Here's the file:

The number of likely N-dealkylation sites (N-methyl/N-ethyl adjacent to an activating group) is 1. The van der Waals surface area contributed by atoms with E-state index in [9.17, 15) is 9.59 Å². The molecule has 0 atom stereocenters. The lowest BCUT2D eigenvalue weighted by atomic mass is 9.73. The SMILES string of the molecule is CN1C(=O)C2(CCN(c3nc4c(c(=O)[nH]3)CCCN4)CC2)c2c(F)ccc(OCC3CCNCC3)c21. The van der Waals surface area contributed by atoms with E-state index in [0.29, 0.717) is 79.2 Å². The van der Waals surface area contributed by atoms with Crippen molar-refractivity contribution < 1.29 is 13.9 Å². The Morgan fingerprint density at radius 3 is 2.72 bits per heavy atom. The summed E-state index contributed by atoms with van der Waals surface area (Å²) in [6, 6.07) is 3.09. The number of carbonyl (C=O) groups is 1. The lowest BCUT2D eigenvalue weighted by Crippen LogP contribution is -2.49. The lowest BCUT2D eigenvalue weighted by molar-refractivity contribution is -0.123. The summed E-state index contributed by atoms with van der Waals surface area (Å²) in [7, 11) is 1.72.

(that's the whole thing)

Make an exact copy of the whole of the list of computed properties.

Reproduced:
The number of likely N-dealkylation sites (N-methyl/N-ethyl adjacent to an activating group) is 1. The van der Waals surface area contributed by atoms with E-state index in [9.17, 15) is 9.59 Å². The molecule has 0 atom stereocenters. The lowest BCUT2D eigenvalue weighted by atomic mass is 9.73. The SMILES string of the molecule is CN1C(=O)C2(CCN(c3nc4c(c(=O)[nH]3)CCCN4)CC2)c2c(F)ccc(OCC3CCNCC3)c21. The van der Waals surface area contributed by atoms with E-state index in [0.29, 0.717) is 79.2 Å². The van der Waals surface area contributed by atoms with Crippen molar-refractivity contribution < 1.29 is 13.9 Å². The Morgan fingerprint density at radius 3 is 2.72 bits per heavy atom. The summed E-state index contributed by atoms with van der Waals surface area (Å²) in [6, 6.07) is 3.09. The number of carbonyl (C=O) groups is 1. The lowest BCUT2D eigenvalue weighted by Crippen LogP contribution is -2.49. The lowest BCUT2D eigenvalue weighted by molar-refractivity contribution is -0.123. The summed E-state index contributed by atoms with van der Waals surface area (Å²) in [7, 11) is 1.72.